Simon Barnett's wife Jodi in recovery after having successful operation on two brain lesions

Jodi Barnett, the wife of radio personality Simon Barnett, is in recovery after having a successful operation on two brain lesions last week.

Jodi was rushed to hospital on Thursday April 29 after being afflicted by a "massive fit" at her Christchurch home.

Since her admittance to hospital husband Simon has taken leave from his popular More FM breakfast show to be by her side.

This week the show's producer Samantha Baxter took to the air to let listeners know the latest on Jodi's condition after her operation last Friday.

"Simon let us know on Friday evening that (the operation) was a complete success, that it went as well as it could have gone.

"There are still further tests to be done to figure out where to go from here, but so far it was gone really well," Baxter said.

She said the news came as a relief after a tough time for the More FM team.

"It has been pretty hard to be on-air laughing and talking about stuff when we know our best friend is in a really tough spot."

Simon and Jodi have been married for over 25 years and have four daughters together.

Fans divided by decision to fast forward 18 months of Coronation Street episodes - 'About time'

The decision to jump forward 18 months in Coronation Street episodes in order to catch up with the UK has divided the adoring fans of the long-running soap.

From June 11, viewers will be able to watch Coro nearly in sync with the UK with the renamed 'Coronation Street 2018' to air one week behind the UK on a Wednesday, Thursday and Friday evening at 9.30pm.

Viewers who want to watch the episodes from the missing 18 months will be able to see them on weekdays at 1pm on TVNZ 1.

Both versions - Coronation Street 2018 and Coronation Street Catch-up - will be available on TVNZ OnDemand.

The decision was greeted with derision by some on Facebook while others were delighted to be able to watch more current episodes.

"About time TVNZ. Great," Stephanie wrote.

"Finally catching up," Elaine wrote.

The Coronation St decision has divided fans. Source: 1 NEWS

"Cannot wait. Being up to date on the cobbles is fantastic," Sarah wrote.

There were plenty, though, who were unhappy with the change.

"Sorry but why can't you just leave it as is," Deb wrote.

"Who do you feel you have to??? Why not leave it alone. Or have it on 7 days a week until we are close. I have only been watching this program for the past two years and don’t mind just leaving it as it is I really don’t care if we are 18 months behind as we have program re-runs older than Coro lol," Susan wrote.

Others had suggestions on how the catch-up process should work.

"Put it on 5 days a week at a reasonable hour, wed (sic) soon catch up," one woman wrote.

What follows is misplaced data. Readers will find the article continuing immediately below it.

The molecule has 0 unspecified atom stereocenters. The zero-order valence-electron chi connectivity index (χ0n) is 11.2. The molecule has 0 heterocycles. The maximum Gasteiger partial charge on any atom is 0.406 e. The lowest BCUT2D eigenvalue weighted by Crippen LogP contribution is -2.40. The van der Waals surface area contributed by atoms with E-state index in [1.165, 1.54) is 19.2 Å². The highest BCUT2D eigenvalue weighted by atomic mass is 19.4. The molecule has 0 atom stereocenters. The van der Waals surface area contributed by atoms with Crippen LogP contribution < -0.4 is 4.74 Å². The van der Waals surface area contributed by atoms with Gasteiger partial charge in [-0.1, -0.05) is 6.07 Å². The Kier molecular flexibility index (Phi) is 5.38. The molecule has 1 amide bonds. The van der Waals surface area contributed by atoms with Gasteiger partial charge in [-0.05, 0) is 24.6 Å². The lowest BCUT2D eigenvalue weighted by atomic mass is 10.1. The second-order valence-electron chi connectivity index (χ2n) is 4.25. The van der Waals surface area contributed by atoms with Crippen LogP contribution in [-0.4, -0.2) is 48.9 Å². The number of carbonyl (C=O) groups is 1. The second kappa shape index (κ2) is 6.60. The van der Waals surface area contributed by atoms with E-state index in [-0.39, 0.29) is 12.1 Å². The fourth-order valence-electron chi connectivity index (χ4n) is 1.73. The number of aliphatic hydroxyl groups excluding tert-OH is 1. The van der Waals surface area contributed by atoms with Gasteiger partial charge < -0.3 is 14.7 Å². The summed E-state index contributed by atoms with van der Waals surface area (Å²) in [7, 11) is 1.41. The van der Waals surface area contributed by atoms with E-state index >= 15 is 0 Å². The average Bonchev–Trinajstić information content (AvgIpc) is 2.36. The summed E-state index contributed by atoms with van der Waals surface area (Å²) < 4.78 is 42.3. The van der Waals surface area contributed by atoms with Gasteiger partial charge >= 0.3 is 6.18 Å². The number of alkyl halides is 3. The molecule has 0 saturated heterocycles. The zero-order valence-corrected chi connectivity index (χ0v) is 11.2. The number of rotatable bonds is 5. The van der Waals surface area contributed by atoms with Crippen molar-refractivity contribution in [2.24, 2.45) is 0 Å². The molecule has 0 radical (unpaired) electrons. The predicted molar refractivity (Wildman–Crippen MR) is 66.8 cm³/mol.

Join the conversation and have your say on the Coronation Street fast forward on our Facebook page.

In an unprecedented move, Coro is leaping ahead 18 months and will screen here only a week after it goes to air in Britain. Source: Breakfast


Reggae musician and Herbs member Carl Perkins dies aged 59

Reggae musician Carl Perkins has died, aged 59, after a short battle with bowel cancer.  

He was a member of pioneering Aotearoa reggae group Herbs in the early 80s, starting on percussion with the band when they were recording their second album Light of The Pacific. He had a hand in writing the hit ‘Long Ago’ and many other Herbs songs of that era.

“Herbs were a big inspiration to me being from a small little country town,” he told RNZ in 2014. 

For the last decade he played in House Of Shem, alongside two of his five sons, Te Omeka and Isaiah. The Whanganui based whanau band released three albums.  

He was asked by Herbs to replace Toni Fonoti as a writer and percussionist in 1982.

"Someone just asked me ‘Oh what do you think about joining the band? Can you play percussion?’ and I couldn’t at the time and I’d never ever played of course I said ‘Yeah I can play percussion!’”

He shifted from the drum kit after he “realised there were no reggae guitarists in the country”

He played funk, rock and roll, jazz and reggae. Perkins wasn’t classically taught and he admits he “wasn’t really taught how all genres were different like that” But he credited his father and uncles for showing him how to play across all kinds of music “even heavy metal. I played a bit of Deep Purple.”

Perkins also had stints playing with Dread, Mana, and The Twelve Tribes band, and toured with The Wailers after Bob Marley died. 

"I’d imagined them as being ‘Wow THE Wailers’, I didn’t sort of realise how these kind of people were like me, or like us. So it was a really touching time too to get to know them" Perkins told RNZ. 

The connection led to the 2011 House Of Shem album Island Vibration  and 2013's Harmony being mixed by Errol Brown, who'd worked with Bob Marley, at Tuff Gong studios in Jamaica.  

Born in Raetihi, he told Marae in 2017 of how he often got into trouble at school, and was taken from his whanau and put into Lake Alice juvenile centre, where the children endured inhumane treatment. The Government apologised decades later. 

Perkins often credited music for saving his life. 

House of Shem have posted on their Facebook page.

"Carl will be lying in state in his town he grew up in Raetihi, at Raetihi Paa (Te Puke Marae) 49 Raetihi Ohakune Road from Thursday 10 May where he will be laid to rest at a confirmed Urupa on Saturday 12 May. ALL ARE WELCOME! come and celebrate the life of a Legend."